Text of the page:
“I think I’m the fighter who wants to beat him more than anyone else has. I’m here to give him his second loss on Saturday night. I can fight, and I can adjust. I have speed just like Gary does. On Saturday, we’ll put our skills up against each other,” said Magsayo. He says he learned a lot from the Ceja fight.
“I showed that I can adjust, that I can brawl and that I can box when I have to. That fight has helped me so much. It’s great to have Freddie Roach and Marvin Somodio helping me every day. I thought that I already knew boxing, but when I came to the gym, they corrected my mistakes and made me a much more accurate puncher.
“Filipinos are born strong, we are warriors. I’m going to bring that attitude and that mentality into the fight,” promised Magsayo.
Still, Russell Jr.’s confidence is unwavering. “If I go out there and I destroy Mark on Saturday, then the big fights that I want, those fighters won’t be in a rush to face me, not that they are now anyway. I’m always trying to give the same message when I enter the ring. I believe in intellect over athleticism, no matter the situation.”
Absence does not make the boxing fan’s heart grow fonder. Russell can’t put his title on ice for months at a time and still expect fans to be clamoring to see him in a big-money matchup when they barely remember him.
With all the strikes against him, Russell Jr. could appear vulnerable. But the oddsmakers don’t believe it, and even with the layoff and adversity, Russell Jr.’s skills, speed, and ring IQ will be too much for Magsayo. Expect a slow start, but this is nothing new for Russell Jr. Even a mediocre performance by Russell Jr. should get the job done on Saturday. Whether it gets Russell Jr. a fight with someone like Leo Santa Cruz, he won’t be the man bringing the eyes to the screen or the butts to the seats, and it’s shame.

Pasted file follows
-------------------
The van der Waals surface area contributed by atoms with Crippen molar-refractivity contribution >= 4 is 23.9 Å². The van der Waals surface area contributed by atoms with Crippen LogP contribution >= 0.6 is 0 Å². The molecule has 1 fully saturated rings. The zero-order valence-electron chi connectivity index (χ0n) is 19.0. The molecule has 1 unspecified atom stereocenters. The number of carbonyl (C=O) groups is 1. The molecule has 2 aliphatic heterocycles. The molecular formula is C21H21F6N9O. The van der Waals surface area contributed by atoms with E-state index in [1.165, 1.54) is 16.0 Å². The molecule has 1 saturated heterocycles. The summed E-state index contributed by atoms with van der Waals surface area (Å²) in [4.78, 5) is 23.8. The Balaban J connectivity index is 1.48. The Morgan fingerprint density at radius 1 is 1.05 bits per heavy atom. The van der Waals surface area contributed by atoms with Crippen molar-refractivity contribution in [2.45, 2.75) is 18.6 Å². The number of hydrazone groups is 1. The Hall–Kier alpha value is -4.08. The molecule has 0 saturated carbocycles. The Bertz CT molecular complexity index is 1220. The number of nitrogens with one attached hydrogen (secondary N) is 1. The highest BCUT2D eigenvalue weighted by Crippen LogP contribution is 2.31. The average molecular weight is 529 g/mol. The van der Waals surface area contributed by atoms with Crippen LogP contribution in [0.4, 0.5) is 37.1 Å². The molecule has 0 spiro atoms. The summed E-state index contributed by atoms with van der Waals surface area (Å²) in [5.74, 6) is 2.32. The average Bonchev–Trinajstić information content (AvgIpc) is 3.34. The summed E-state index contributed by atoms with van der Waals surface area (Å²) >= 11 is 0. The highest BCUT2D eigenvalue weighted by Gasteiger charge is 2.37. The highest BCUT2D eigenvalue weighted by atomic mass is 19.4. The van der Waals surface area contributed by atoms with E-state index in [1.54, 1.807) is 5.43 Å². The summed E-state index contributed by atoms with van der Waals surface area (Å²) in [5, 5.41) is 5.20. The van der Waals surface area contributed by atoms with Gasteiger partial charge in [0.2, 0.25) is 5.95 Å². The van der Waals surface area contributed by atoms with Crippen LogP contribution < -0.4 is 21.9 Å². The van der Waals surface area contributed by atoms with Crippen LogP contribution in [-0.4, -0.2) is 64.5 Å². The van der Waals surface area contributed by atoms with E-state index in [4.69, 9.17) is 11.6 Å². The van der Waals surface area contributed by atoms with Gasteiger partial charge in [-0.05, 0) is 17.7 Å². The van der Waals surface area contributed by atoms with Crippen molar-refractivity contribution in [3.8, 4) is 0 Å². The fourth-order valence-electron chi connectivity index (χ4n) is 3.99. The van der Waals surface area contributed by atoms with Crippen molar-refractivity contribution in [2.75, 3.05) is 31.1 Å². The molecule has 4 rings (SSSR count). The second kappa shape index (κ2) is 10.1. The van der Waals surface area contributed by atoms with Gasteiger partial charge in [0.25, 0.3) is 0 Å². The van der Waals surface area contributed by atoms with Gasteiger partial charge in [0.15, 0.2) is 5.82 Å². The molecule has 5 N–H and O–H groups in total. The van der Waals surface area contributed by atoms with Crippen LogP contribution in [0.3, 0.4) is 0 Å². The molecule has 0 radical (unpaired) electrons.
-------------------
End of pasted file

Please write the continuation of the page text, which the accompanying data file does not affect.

Undercard: Matías vs Anayan, Nayambayar vs Lukas, Evan Holyfield
On the undercard, super lightweights Subriel Matías of Puerto Rico (17-1, 17 KOS) and Petros Ananyan of Russia (16-2-2, 7 KOs) meet for a rematch in the 12-round co-main event. In their first fight on the February 2020 Fury- Wilder II undercard, Ananyan knocked Matias down and won a 10-round decision considered an upset.
Russell Jr.’s last opponent, 2012 Olympic silver medalist Nyambayar (12-2, 9 KOs), takes on Sakaria Lukas of Namibia (25-1, 17 KOs) in the 10-round featherweight opening fight at 9 p.m. ET/6 p.m. PT. This week, Lukas took the fight as a last-minute substitute when original opponent Vic Pasillas was forced to withdraw after a positive COVID-19 test.
Also notable: unbeaten super welterweight Evan “Yung Holy” Holyfield of Houston (8-0, 6 KOs), son of heavyweight champion Evander Holyfield, fights Chris Rollins of Virginia (5-3-1, 4 KOs) in a six-round fight. Unlike many promising young prospects, Holyfield is being allowed to develop his skills without the pressure of the spotlight.
Gayle Lynn Falkenthal is an award-winning veteran boxing journalist. Read more Ringside Seat in Communities Digital News. Follow Gayle on social media at @PRProSanDiego.
Please credit “Gayle Falkenthal for Communities Digital News” when quoting or linking to this story.